Method books on the commercial market have a certain lure because they attempt to conveniently package a set of step-by-step lesson goals through approximately six books that are divided into Lesson, Performance and Theory. A teacher can also choose Technique and Artistry to add to the mix. The basic program outlined in brochures includes branch-offs into separate albums with a classical, jazz, and popular focus. And there are sub-headings of sonatinas in various levels not to mention other musical genres. Add in Christmas time classics and the rest, and you have a dizzying listing, especially when the original method book progression is supposed to accommodate prescribed side trips to the holiday albums at a correlated level.
Most unwelcoming, at least for me, is the protracted reliance on fixed “positions” that are built into the basic progression of the underlying “method” and its spin-offs. The hand is molded into a predictable and contrived set of “positions” starting with Middle C and C position, journeying along to the same in G, etc. At least for the first year or so of study, flat and sharp recognition is delayed, though in most method books, the ambitious leap to playing on black keys for purposes of identifying the white ones inaugurates the journey. But it’s short-lived. One of my African American adult students commented that the black notes are musically ostracized.
The other issue I have with method books is related to their social network implications. Students who start Faber Piano Adventures, for example, are in touch with friends who do the same gig. They watch their peers go from the purple to red to blue to orange books, etc. (with subdivided level A’s/B’s attached) and measure their own progress in color coated advances. If a teacher should drop out of the “track” or side-step the method route, a student might have a serious psychological setback. More than likely that pupil will transfer to their friend’s teacher who’s waiting to shelter him/her in the next letter-named “position.”
I once interviewed a middle school transfer student who brought a music bag filled with four partially completed sets of Piano Adventures in various shades, fully expecting her journey to continue along color lines. When I candidly suggested that I would toss the method books aside in favor of repertoire-based learning, I watched the color drain from mom and daughter’s faces. Needless to say, the teenager was not signed up for lessons.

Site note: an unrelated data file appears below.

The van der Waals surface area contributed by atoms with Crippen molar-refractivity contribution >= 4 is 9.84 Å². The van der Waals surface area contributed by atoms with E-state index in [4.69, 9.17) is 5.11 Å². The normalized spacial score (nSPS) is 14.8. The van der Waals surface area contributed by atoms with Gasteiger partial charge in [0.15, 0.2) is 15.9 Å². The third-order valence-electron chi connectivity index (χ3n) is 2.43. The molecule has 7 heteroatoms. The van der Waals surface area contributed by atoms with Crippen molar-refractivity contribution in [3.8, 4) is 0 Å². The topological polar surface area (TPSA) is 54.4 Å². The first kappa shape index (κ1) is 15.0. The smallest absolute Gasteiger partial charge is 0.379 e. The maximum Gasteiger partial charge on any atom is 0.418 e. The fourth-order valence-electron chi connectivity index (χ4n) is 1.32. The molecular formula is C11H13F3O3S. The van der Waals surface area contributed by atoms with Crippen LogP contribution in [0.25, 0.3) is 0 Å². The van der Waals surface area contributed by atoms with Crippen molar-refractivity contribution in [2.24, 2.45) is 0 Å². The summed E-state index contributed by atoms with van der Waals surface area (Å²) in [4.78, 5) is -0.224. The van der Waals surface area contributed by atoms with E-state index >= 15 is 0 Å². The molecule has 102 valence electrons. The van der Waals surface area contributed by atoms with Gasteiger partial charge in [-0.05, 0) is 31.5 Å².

When I look back over decades and compare progress of students who used method books as the mainstay of their study with me, (in my early years of teaching) to those whom I steered away from the “positions” dominated material, substituting creative repertoire choices, I can confidently say that the latter developed a more long-lasting and gratifying connection to the piano. Their note reading skills also substantially improved.
Repertoire-based instruction that includes a substantial dose of scales and arpeggios traveling around the Circle of Fifths provide in my opinion, a more realistic assortment of keyboard geographies that are otherwise inhibited by method books. Would Mozart have applauded “C position” as he was composing his early minuets? How would Bach have felt about boxing one of his Inventions into G position?
The question for me is how to creatively teach when the very early materials available do not realistically prepare a student to branch off into music that does not have “positional” crutches?
Right now I am experimenting with Irina Gorin’s Tales of a Musical Journey which has no positional indoctrination and focuses on tone production and the physical means to the end, note by note. There is no rush to play pieces framed in rigidly assigned places along the keyboard spectrum. While many parents would wonder why junior is not tapping melodies that can be easily sung back in the first few lessons, the delay built into the material has pedagogical merit. It allows the teacher to work on the very fundamental aspect of playing the piano–creating the basic singing tone that underlies all music making.
Taking each note, one at a time, learning how to physically produce tonal beauty with relaxed “weeping willow” like movements; traveling over octaves with rainbow gestures, without a deadline to connect notes in premeditated legato (connected) fashion before knowing the detached way of encountering them, is for me, a slow but substantial approach to teaching the art of playing the piano.
I think the most popular method books out on the market want to produce “tangible” results in contrived parcels on a time allotted schedule. They want teachers to have the color code to progress in short order. They want parents to see children advancing from level to level according to the “program” without a second thought.
Perhaps thinking outside the method book track is needed with a creative mix of ingredients.
Tales of a Musical Journey: